Melanie Keen, Director, Iniva: The Institute of International Visual Arts, London
“Reconsideration of artistic practice, artworks and exhibitions are as central to the BAM project as they have been to Iniva for the past 20 years. Debates around margin and centre or the insistence of the western canon are about to be thoroughly unpacked so that any lingering questions around the legitimacy of art made by Black British artists will have to be grappled with head on, no dismissing, no diminishing.”

Launching on 27 November at University of the Arts London, the project will conclude in May 2018.

Read more about the UAL Chairs

Speakers announced for AHRC 10th anniversary debate

UAL is delighted to announce the speakers for its debate Books and the Human, which is part of the Arts and Humanities Research Council (AHRC)’s 10th anniversary celebrations series, The Way We Live Now. UAL was selected from over 40 universities to take part in this prestigious series, and the debate will take place at Central Saint Martins on Wednesday 16 December, 6-8.30pm.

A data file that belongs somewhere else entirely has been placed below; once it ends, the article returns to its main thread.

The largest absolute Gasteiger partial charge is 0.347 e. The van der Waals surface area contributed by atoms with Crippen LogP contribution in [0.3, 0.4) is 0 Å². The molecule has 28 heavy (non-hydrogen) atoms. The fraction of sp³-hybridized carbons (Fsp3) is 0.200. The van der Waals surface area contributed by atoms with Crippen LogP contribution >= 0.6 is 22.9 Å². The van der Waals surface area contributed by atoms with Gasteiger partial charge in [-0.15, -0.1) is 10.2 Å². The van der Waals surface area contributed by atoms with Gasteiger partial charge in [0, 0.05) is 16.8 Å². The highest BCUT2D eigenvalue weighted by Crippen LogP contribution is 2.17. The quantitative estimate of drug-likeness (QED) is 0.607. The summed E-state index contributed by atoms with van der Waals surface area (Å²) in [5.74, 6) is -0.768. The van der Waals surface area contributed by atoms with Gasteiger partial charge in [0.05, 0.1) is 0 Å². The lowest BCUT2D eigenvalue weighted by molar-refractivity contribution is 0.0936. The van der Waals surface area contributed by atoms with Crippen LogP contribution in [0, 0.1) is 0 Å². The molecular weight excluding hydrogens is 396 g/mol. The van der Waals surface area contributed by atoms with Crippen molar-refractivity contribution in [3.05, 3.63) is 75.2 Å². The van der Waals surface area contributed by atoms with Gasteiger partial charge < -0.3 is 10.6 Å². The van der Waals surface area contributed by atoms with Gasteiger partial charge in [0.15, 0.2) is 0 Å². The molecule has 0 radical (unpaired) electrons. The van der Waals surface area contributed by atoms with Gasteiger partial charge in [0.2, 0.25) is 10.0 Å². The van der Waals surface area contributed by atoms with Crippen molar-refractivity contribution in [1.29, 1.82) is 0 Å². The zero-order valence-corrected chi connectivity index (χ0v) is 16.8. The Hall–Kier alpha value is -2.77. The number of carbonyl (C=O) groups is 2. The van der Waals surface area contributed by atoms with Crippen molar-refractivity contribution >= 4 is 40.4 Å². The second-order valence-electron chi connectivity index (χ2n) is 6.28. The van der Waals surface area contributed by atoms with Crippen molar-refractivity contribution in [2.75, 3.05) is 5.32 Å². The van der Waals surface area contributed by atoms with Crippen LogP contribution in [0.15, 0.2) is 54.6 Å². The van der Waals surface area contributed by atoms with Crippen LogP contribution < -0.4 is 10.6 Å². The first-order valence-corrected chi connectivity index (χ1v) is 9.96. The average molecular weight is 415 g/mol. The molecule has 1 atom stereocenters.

The book

The Medium is the Massage: An Inventory of Effects,  Marshall McLuhan, Quentin Fiore, 1967

The panel of distinguished speakers, who will be introduced by UAL Vice-Chancellor Nigel Carrington, will approach the topic ‘the book’ through the various lenses of philosophy, history, politics, literature and creative practice (the making of books). Speakers announced today (with more to be confirmed) are:

•  Stuart Kelly (Chair), Writer, critic and Books Editor of Scotland on Sunday
•  Professor Johanna Drucker, Professor of Bibliographical Studies in the Department of Information Studies at UCLA
•  Dr Catherine Eagleton, Head of Asia and Africa Collections, The British Library